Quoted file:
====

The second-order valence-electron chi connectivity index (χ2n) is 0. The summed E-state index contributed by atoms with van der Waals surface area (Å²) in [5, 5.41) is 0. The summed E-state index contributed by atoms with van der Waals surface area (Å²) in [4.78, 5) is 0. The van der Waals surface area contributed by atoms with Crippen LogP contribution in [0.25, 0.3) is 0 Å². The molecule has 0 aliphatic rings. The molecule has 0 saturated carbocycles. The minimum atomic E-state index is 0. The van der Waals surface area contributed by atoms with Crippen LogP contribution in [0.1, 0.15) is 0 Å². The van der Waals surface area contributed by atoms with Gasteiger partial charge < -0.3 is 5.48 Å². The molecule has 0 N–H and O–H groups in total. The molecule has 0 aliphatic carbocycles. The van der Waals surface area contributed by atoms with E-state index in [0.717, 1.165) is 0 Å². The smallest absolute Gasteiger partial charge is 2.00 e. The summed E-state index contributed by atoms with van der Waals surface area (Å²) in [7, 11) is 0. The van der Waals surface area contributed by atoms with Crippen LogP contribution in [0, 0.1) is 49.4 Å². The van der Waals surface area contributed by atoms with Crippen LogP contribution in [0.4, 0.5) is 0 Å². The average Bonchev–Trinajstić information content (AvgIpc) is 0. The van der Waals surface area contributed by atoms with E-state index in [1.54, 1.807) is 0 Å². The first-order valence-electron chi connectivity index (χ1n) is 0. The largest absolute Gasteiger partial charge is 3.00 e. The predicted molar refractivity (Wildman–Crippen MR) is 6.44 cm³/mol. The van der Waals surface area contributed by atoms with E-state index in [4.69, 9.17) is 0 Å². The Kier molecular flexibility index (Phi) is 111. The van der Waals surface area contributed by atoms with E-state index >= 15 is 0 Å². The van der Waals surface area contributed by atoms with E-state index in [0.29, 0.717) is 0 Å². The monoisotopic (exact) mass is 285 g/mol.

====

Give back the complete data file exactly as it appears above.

The second-order valence-electron chi connectivity index (χ2n) is 0. The summed E-state index contributed by atoms with van der Waals surface area (Å²) in [5, 5.41) is 0. The summed E-state index contributed by atoms with van der Waals surface area (Å²) in [4.78, 5) is 0. The van der Waals surface area contributed by atoms with Crippen LogP contribution in [0.25, 0.3) is 0 Å². The molecule has 0 aliphatic rings. The molecule has 0 saturated carbocycles. The minimum atomic E-state index is 0. The van der Waals surface area contributed by atoms with Crippen LogP contribution in [0.1, 0.15) is 0 Å². The van der Waals surface area contributed by atoms with Gasteiger partial charge < -0.3 is 5.48 Å². The molecule has 0 N–H and O–H groups in total. The molecule has 0 aliphatic carbocycles. The van der Waals surface area contributed by atoms with E-state index in [0.717, 1.165) is 0 Å². The smallest absolute Gasteiger partial charge is 2.00 e. The summed E-state index contributed by atoms with van der Waals surface area (Å²) in [7, 11) is 0. The van der Waals surface area contributed by atoms with Crippen LogP contribution in [0, 0.1) is 49.4 Å². The van der Waals surface area contributed by atoms with Crippen LogP contribution in [0.4, 0.5) is 0 Å². The average Bonchev–Trinajstić information content (AvgIpc) is 0. The van der Waals surface area contributed by atoms with E-state index in [1.54, 1.807) is 0 Å². The first-order valence-electron chi connectivity index (χ1n) is 0. The largest absolute Gasteiger partial charge is 3.00 e. The predicted molar refractivity (Wildman–Crippen MR) is 6.44 cm³/mol. The van der Waals surface area contributed by atoms with E-state index in [4.69, 9.17) is 0 Å². The Kier molecular flexibility index (Phi) is 111. The van der Waals surface area contributed by atoms with E-state index >= 15 is 0 Å². The van der Waals surface area contributed by atoms with E-state index in [0.29, 0.717) is 0 Å². The monoisotopic (exact) mass is 285 g/mol.